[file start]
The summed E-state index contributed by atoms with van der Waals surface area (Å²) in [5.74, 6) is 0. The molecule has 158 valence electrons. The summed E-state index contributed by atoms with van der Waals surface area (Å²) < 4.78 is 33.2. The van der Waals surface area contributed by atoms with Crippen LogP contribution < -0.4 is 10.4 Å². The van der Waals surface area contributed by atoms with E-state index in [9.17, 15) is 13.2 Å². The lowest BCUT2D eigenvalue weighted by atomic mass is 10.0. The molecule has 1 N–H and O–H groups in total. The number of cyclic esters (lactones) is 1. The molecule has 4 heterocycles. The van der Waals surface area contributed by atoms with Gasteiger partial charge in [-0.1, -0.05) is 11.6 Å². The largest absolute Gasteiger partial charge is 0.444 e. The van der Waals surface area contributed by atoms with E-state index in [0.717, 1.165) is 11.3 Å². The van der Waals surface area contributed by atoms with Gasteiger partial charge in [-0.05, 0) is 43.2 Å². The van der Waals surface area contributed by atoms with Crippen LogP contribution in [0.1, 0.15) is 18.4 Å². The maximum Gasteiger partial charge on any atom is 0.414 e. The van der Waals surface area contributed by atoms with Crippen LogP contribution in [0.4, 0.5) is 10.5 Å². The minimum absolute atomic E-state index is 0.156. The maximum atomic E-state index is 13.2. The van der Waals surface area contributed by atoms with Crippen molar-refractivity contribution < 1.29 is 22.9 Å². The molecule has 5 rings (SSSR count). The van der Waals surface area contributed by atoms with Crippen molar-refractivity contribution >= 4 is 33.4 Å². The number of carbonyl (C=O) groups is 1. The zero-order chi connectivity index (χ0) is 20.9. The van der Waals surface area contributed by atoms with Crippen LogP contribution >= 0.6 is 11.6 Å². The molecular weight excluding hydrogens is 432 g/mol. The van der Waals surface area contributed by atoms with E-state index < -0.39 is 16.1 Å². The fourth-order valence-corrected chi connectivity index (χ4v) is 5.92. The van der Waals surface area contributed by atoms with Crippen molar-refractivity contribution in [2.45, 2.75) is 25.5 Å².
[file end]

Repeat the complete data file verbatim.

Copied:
The summed E-state index contributed by atoms with van der Waals surface area (Å²) in [5.74, 6) is 0. The molecule has 158 valence electrons. The summed E-state index contributed by atoms with van der Waals surface area (Å²) < 4.78 is 33.2. The van der Waals surface area contributed by atoms with Crippen LogP contribution < -0.4 is 10.4 Å². The van der Waals surface area contributed by atoms with E-state index in [9.17, 15) is 13.2 Å². The lowest BCUT2D eigenvalue weighted by atomic mass is 10.0. The molecule has 1 N–H and O–H groups in total. The number of cyclic esters (lactones) is 1. The molecule has 4 heterocycles. The van der Waals surface area contributed by atoms with Gasteiger partial charge in [-0.1, -0.05) is 11.6 Å². The largest absolute Gasteiger partial charge is 0.444 e. The van der Waals surface area contributed by atoms with E-state index in [0.717, 1.165) is 11.3 Å². The van der Waals surface area contributed by atoms with Gasteiger partial charge in [-0.05, 0) is 43.2 Å². The van der Waals surface area contributed by atoms with Crippen LogP contribution in [0.1, 0.15) is 18.4 Å². The maximum Gasteiger partial charge on any atom is 0.414 e. The van der Waals surface area contributed by atoms with Crippen LogP contribution in [0.4, 0.5) is 10.5 Å². The minimum absolute atomic E-state index is 0.156. The maximum atomic E-state index is 13.2. The van der Waals surface area contributed by atoms with Crippen molar-refractivity contribution < 1.29 is 22.9 Å². The molecule has 5 rings (SSSR count). The van der Waals surface area contributed by atoms with Crippen molar-refractivity contribution >= 4 is 33.4 Å². The number of carbonyl (C=O) groups is 1. The zero-order chi connectivity index (χ0) is 20.9. The van der Waals surface area contributed by atoms with Crippen LogP contribution >= 0.6 is 11.6 Å². The molecular weight excluding hydrogens is 432 g/mol. The van der Waals surface area contributed by atoms with E-state index < -0.39 is 16.1 Å². The fourth-order valence-corrected chi connectivity index (χ4v) is 5.92. The van der Waals surface area contributed by atoms with Crippen molar-refractivity contribution in [2.45, 2.75) is 25.5 Å².